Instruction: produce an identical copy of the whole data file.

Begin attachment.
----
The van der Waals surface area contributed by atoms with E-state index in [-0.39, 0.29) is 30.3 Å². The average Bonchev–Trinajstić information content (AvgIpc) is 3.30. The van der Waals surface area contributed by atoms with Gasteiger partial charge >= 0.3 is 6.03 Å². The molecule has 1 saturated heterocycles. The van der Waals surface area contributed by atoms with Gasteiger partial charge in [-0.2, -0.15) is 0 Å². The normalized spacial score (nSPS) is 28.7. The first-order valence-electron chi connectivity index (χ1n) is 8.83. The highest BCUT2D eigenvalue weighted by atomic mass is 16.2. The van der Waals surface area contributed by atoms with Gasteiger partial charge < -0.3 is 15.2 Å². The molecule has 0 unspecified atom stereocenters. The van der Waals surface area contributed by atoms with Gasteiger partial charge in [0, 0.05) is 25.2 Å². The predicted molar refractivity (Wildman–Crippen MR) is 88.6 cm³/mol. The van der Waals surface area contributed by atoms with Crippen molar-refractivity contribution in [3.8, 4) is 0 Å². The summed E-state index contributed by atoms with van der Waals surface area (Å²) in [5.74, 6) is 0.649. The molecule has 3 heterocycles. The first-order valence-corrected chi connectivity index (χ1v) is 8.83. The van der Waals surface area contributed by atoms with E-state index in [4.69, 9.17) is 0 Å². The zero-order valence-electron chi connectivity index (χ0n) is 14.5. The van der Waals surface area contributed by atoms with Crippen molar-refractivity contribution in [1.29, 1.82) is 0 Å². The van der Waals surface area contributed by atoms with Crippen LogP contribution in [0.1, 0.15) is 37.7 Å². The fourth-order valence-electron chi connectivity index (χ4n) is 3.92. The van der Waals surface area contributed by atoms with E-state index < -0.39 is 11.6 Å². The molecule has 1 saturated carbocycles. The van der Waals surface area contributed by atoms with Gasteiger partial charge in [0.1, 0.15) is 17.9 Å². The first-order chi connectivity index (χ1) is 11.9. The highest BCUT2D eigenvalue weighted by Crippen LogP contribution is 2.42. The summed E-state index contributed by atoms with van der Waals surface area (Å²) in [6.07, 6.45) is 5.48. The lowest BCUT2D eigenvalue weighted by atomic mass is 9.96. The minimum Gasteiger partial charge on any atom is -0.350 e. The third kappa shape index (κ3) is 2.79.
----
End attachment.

The van der Waals surface area contributed by atoms with E-state index in [-0.39, 0.29) is 30.3 Å². The average Bonchev–Trinajstić information content (AvgIpc) is 3.30. The van der Waals surface area contributed by atoms with Gasteiger partial charge >= 0.3 is 6.03 Å². The molecule has 1 saturated heterocycles. The van der Waals surface area contributed by atoms with Gasteiger partial charge in [-0.2, -0.15) is 0 Å². The normalized spacial score (nSPS) is 28.7. The first-order valence-electron chi connectivity index (χ1n) is 8.83. The highest BCUT2D eigenvalue weighted by atomic mass is 16.2. The van der Waals surface area contributed by atoms with Gasteiger partial charge < -0.3 is 15.2 Å². The molecule has 0 unspecified atom stereocenters. The van der Waals surface area contributed by atoms with Gasteiger partial charge in [0, 0.05) is 25.2 Å². The predicted molar refractivity (Wildman–Crippen MR) is 88.6 cm³/mol. The van der Waals surface area contributed by atoms with Crippen molar-refractivity contribution in [3.8, 4) is 0 Å². The summed E-state index contributed by atoms with van der Waals surface area (Å²) in [5.74, 6) is 0.649. The molecule has 3 heterocycles. The first-order valence-corrected chi connectivity index (χ1v) is 8.83. The van der Waals surface area contributed by atoms with E-state index in [4.69, 9.17) is 0 Å². The zero-order valence-electron chi connectivity index (χ0n) is 14.5. The van der Waals surface area contributed by atoms with Crippen molar-refractivity contribution in [1.29, 1.82) is 0 Å². The van der Waals surface area contributed by atoms with Crippen LogP contribution in [0.1, 0.15) is 37.7 Å². The fourth-order valence-electron chi connectivity index (χ4n) is 3.92. The van der Waals surface area contributed by atoms with E-state index < -0.39 is 11.6 Å². The molecule has 1 saturated carbocycles. The van der Waals surface area contributed by atoms with Gasteiger partial charge in [0.1, 0.15) is 17.9 Å². The first-order chi connectivity index (χ1) is 11.9. The highest BCUT2D eigenvalue weighted by Crippen LogP contribution is 2.42. The summed E-state index contributed by atoms with van der Waals surface area (Å²) in [6.07, 6.45) is 5.48. The lowest BCUT2D eigenvalue weighted by atomic mass is 9.96. The minimum Gasteiger partial charge on any atom is -0.350 e. The third kappa shape index (κ3) is 2.79.